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The next wave of dance instruction comes from Finland

The WAVE dance game is available in open-source code for anyone wanting to develop it further.

Markus Laattala

Researchers at Aalto University have unveiled a pioneering virtual reality (VR) technique that makes it easy to learn dance routines.

The new technique, WAVE, uses the concept of an audience wave, a familiar sight in sporting events, to guide a dancer. Where conventional VR methods rely on pre-rehearsal and simplification, WAVE allows the user to see in advance what kind of movement is coming by following the wave-like movement of virtual model dancers. Users can quickly join a dance routine without learning the choreography when they can anticipate the next move. 

The researchers initially experimented with visualisation techniques similar to those used in dance games but soon moved on to the audience wave. 

“No one had figured out how to guide a continuous, fluid movement like contemporary dance,”’ said Perttu Hämäläinen, professor at Aalto University. “In the choreography we implemented, making a wave is communication, a kind of micro-canon in which the model dancers follow the same choreography with a split-second delay.”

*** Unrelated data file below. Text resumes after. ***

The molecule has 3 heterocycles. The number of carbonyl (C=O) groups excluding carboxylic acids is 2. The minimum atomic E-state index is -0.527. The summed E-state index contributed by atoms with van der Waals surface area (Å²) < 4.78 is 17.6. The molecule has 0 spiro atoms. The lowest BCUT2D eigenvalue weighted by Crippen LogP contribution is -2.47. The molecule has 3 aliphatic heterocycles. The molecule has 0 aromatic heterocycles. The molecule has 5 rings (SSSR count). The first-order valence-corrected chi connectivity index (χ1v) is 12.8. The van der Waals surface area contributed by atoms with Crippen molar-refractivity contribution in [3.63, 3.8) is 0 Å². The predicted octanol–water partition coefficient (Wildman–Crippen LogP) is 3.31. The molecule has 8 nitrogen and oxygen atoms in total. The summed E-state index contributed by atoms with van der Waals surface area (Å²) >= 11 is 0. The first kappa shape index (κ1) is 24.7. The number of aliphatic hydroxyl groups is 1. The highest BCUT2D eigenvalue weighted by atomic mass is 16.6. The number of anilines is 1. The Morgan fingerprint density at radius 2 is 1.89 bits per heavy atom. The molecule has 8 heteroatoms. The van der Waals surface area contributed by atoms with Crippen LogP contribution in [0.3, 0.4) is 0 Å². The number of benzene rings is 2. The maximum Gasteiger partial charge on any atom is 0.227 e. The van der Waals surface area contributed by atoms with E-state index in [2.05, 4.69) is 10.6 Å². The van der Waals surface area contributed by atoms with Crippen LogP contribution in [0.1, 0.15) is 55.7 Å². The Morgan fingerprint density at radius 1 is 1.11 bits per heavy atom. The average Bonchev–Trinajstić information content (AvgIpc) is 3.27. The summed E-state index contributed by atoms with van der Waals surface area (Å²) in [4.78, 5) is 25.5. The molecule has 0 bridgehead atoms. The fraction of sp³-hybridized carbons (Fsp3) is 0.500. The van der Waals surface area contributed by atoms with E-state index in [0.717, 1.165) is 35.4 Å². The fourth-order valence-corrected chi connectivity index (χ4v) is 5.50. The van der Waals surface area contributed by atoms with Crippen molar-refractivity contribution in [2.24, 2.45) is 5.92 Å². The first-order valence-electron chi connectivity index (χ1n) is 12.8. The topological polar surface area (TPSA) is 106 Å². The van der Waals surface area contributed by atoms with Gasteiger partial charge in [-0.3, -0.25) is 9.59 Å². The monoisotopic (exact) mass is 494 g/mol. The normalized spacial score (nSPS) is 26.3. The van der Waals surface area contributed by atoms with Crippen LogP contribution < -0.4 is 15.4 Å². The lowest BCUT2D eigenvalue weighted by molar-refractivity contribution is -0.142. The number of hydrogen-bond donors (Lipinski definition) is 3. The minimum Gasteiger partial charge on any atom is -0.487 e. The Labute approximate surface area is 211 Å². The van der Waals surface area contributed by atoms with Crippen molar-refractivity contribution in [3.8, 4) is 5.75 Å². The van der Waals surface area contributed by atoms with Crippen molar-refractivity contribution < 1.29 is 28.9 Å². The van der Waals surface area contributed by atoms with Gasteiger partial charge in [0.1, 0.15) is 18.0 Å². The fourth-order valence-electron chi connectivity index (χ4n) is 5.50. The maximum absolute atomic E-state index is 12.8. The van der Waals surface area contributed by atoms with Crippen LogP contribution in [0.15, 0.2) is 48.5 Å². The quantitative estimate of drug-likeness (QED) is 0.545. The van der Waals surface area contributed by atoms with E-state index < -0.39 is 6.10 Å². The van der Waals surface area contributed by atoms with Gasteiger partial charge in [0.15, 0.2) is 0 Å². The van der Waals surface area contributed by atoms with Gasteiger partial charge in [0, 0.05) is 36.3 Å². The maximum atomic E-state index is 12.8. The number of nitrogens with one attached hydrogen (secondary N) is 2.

Wide range of applications

The WAVE technique proved efficient in a one-minute dance test involving 36 participants. It was compared to a traditional virtual version with only one dancer to follow. The results revealed that the technique is suitable, in particular, for slow-paced dance styles. 

“The dancer can just jump in and start dancing without having to learn anything beforehand," Hämäläinen explained. "However, in faster movements, the visuals can get confusing, and further research and development is needed to adapt and test the approach with more dance styles."


There are several potential VR applications for the WAVE technique.

Aleksi Poutanen

Looking beyond virtual dance games, the technique holds promise in diverse domains, including music videos, karaoke and tai chi. While there are limitations, such as mainstream VR devices not tracking leg movements, the researchers are actively working on enhancing the model. 

The technique will be presented in May at the prestigious Human Factors in Computing Systems (CHI) conference in Hawaii.

By: Eeva Haaramo